A week ago, I published an article with my first impressions of a REIT in transition — Spirit Realty Capital SRC and toward the end of last week, I took a small, hybrid stock-option position in the shares as detailed in my Covered Call Corner update article.
The reasons that I felt comfortable taking the position without doing a full valuation was first, that a quick, back-of-the-envelope calculation of the firm’s net asset value (NAV) turned up a number in the mid-$9 per share range, and second, that the firm is small and undergoing a transition, so I thought was relatively likely to be misunderstood.
Working with Robert Ruggirello, CFA from Brave Eagle Wealth Management on a valuation of this idea showed that the idea was good but perhaps not great. He has scheduled a call with Spirit’s investor relations team, so we may make some changes to the valuation in the days ahead, but our initial work is detailed in the Valuation Waterfall and model linked in this article.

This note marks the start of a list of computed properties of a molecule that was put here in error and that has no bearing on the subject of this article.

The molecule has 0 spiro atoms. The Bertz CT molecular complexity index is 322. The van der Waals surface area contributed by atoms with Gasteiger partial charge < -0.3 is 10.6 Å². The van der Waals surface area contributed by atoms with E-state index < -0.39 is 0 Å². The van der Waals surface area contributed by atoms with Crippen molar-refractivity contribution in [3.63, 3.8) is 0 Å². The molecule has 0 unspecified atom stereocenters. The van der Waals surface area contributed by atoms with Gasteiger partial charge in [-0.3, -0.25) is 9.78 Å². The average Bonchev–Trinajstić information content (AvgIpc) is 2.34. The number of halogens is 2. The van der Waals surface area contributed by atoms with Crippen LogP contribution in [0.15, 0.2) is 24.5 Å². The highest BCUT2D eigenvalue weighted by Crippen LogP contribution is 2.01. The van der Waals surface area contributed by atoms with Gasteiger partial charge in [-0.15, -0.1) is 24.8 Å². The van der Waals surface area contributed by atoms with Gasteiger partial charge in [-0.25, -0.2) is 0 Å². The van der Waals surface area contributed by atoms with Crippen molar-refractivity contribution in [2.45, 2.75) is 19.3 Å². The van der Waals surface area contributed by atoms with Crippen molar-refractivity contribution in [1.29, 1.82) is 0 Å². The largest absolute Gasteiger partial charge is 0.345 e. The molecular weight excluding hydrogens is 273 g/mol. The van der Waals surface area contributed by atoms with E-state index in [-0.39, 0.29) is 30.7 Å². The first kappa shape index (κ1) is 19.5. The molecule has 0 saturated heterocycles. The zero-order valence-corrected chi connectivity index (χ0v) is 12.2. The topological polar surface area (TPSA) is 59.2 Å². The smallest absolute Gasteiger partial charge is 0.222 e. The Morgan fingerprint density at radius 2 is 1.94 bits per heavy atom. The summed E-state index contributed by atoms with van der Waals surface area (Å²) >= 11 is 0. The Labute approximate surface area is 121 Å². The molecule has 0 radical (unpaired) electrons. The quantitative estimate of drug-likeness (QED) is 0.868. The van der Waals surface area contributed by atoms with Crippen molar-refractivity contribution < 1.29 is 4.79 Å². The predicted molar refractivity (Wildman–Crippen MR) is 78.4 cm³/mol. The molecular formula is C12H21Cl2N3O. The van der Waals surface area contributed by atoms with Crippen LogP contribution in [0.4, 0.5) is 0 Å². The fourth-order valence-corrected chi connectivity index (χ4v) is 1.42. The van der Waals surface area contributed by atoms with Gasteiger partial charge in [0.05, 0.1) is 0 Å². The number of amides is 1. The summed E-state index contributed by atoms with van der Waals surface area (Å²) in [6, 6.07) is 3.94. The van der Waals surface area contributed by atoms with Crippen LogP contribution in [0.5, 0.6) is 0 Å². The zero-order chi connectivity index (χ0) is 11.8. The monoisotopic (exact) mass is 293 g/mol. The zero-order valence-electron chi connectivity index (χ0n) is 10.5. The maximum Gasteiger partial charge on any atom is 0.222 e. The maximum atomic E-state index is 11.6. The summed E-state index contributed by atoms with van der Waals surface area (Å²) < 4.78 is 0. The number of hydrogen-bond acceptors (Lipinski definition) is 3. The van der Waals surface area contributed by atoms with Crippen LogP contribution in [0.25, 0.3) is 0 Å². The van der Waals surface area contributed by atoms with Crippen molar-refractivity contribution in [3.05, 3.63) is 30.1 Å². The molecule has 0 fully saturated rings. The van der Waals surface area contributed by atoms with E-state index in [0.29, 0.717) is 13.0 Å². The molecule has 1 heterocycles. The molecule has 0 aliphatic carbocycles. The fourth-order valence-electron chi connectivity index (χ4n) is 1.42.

A few important points about Spirit:
- The firm is fairly new — only being listed in 2012 — so the historical data does not extend a full 10 years.
- The historical data we do have is not representative of the company going forward since it has just spun off about 40% of its properties into another REIT, Spirit MTA REIT SMTA.
- Spirit is building a portfolio of high credit quality tenants similar to that of Realty Income O, a company about which we have published extensive research while spinning off low credit quality tenants into SMTA.
- The company just announced it would pay quarterly dividends that implies an annualized dividend of $0.72 per share — a yield of over 9% on the present stock price.
- We believe that the company will either have to cut this dividend or increase its financial leverage and borrow from Peter to pay Paul. If the annual dividend cut drives a fall in the share price, we will increase the allocation to this idea from its present very small position (1% stock + 0.25% short put).
- Again, we may tweak our valuation assumptions after speaking with management. With this valuation, we believe we are “mostly right” and not “precisely wrong.”